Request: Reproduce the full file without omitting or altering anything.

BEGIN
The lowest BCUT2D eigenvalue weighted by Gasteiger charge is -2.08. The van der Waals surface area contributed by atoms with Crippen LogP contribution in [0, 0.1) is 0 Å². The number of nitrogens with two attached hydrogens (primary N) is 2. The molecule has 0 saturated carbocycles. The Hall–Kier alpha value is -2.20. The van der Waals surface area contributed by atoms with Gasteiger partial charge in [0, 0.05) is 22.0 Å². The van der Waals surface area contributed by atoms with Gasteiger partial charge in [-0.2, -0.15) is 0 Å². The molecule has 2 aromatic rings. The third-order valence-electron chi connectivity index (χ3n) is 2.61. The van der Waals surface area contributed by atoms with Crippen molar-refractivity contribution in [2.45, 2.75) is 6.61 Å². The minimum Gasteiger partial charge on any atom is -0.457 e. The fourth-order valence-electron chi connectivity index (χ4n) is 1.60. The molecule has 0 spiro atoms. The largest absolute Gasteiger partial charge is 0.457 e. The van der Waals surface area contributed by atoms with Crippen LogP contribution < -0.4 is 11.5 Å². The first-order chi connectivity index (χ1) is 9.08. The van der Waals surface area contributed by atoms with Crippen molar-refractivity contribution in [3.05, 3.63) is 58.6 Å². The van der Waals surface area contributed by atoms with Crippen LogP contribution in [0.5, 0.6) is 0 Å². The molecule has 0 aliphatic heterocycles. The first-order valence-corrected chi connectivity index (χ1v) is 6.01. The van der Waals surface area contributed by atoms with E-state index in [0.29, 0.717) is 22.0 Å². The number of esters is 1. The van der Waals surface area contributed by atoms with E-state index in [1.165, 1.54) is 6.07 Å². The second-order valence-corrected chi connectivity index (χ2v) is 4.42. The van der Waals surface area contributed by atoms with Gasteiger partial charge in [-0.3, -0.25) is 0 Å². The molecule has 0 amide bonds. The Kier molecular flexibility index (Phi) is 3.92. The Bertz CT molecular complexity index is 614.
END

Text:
The lowest BCUT2D eigenvalue weighted by Gasteiger charge is -2.08. The van der Waals surface area contributed by atoms with Crippen LogP contribution in [0, 0.1) is 0 Å². The number of nitrogens with two attached hydrogens (primary N) is 2. The molecule has 0 saturated carbocycles. The Hall–Kier alpha value is -2.20. The van der Waals surface area contributed by atoms with Gasteiger partial charge in [0, 0.05) is 22.0 Å². The van der Waals surface area contributed by atoms with Gasteiger partial charge in [-0.2, -0.15) is 0 Å². The molecule has 2 aromatic rings. The third-order valence-electron chi connectivity index (χ3n) is 2.61. The van der Waals surface area contributed by atoms with Crippen molar-refractivity contribution in [2.45, 2.75) is 6.61 Å². The minimum Gasteiger partial charge on any atom is -0.457 e. The fourth-order valence-electron chi connectivity index (χ4n) is 1.60. The molecule has 0 spiro atoms. The largest absolute Gasteiger partial charge is 0.457 e. The van der Waals surface area contributed by atoms with Crippen LogP contribution < -0.4 is 11.5 Å². The first-order chi connectivity index (χ1) is 9.08. The van der Waals surface area contributed by atoms with Crippen molar-refractivity contribution in [3.05, 3.63) is 58.6 Å². The van der Waals surface area contributed by atoms with Crippen LogP contribution in [0.5, 0.6) is 0 Å². The molecule has 0 aliphatic heterocycles. The first-order valence-corrected chi connectivity index (χ1v) is 6.01. The van der Waals surface area contributed by atoms with E-state index in [0.29, 0.717) is 22.0 Å². The number of esters is 1. The van der Waals surface area contributed by atoms with E-state index in [1.165, 1.54) is 6.07 Å². The second-order valence-corrected chi connectivity index (χ2v) is 4.42. The van der Waals surface area contributed by atoms with Gasteiger partial charge in [-0.3, -0.25) is 0 Å². The molecule has 0 amide bonds. The Kier molecular flexibility index (Phi) is 3.92. The Bertz CT molecular complexity index is 614.